Demand for MBAs remains high

The majority of employers still regard the MBA as a high-value degree and are eager to hire MBAs, according to a new survey from the Graduate Management Admission Council (GMAC).

The January poll of global employers projected a healthy demand for recent graduates of master’s level in business management programmes – especially MBAs. According to the survey, which polled 179 recruiters across 159 companies of varying sizes and industry sectors in 31 regions worldwide, 96 percent of the respondents said that hiring business school graduates created value for their companies.

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“An MBA is an expensive investment but one that is expected to pay big dividends,” said Segran Nair, director of Open Programmes at the UCT Graduate School of Business (GSB). “It is for this reason that demand for the degree remains high.”

GMAC conducts the Graduate Management Admissions Test or GMAT, a pre-MBA exam that assesses analytical writing and problem-solving abilities and is used by most leading business schools across the world as an essential element of the admissions process.

The UCT GSB is one of the few schools in the country that still insists on GMAT as part of its entrance criteria, partly because it helps them identify the best students in a competitive application process. But the test is more than a screening mechanism. Nair says it actually helps MBA students prepare for what lies ahead.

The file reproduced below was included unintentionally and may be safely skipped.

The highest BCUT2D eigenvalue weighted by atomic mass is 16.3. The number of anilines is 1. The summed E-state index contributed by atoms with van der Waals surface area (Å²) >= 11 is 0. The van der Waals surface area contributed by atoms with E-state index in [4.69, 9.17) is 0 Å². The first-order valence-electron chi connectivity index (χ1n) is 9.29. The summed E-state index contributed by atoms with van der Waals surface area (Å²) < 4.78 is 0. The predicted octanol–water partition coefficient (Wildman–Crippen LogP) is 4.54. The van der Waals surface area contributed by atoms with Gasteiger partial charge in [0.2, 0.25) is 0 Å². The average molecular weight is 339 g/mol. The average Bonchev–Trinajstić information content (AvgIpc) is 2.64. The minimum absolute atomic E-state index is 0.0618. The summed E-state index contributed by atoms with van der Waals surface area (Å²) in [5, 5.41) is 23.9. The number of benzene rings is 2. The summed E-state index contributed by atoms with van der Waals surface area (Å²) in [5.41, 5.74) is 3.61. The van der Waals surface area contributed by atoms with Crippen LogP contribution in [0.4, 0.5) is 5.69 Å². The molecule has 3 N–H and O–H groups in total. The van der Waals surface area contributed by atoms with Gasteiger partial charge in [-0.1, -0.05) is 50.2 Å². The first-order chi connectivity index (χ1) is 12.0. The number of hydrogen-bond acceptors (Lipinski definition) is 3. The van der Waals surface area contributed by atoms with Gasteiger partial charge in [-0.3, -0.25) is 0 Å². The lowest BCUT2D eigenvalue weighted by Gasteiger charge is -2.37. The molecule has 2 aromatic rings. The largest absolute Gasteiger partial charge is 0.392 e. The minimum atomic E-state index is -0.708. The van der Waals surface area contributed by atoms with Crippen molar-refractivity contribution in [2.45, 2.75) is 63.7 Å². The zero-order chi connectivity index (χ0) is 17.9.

“Most MBA applicants have spent several years in the workplace, and are not fully prepared for the intellectual and personal demands that come with a return to university,” said Dr Ailsa Stewart Smith, who runs a short prep course to help students prepare for the GMAT.

“Preparing for and writing the GMAT is in itself a preparation for a return to academic study.”


Smith added that investing time and money in preparing for the GMAT is also a worthwhile investment and can pay off in terms of better scores, which will assist with getting applicants into the school of their choice. The GMAT prep course, which is run a few times a year by the GSB in Cape Town and Joburg, is designed to boost confidence by familiarising applicants with the test, covering content and layout as well as answering techniques and time management skills.

“The cost in money and time to write the GMAT is not inconsiderable, so the better the preparation and practice, the more likely that this investment will be of value. A prep course is arguably a worthwhile part of this pre-test work and speaks to an applicant’s commitment to the process,” said Smith.

She added that a good MBA is a high-end degree and commands respect in the workplace, as the recent GMAC survey attests to.

“And if you want a good MBA then it is worth investing in your application process.”

Around the world, MBA applicants are investing increasing amounts of time and effort in their application process to get into the top schools, as competition for limited spaces intensifies, observed Nair, while business schools are investing more time in selecting the most suitable candidates.

There is no formula, he said. The GSB considers a number of factors, including maturity, commitment and relevant work experience.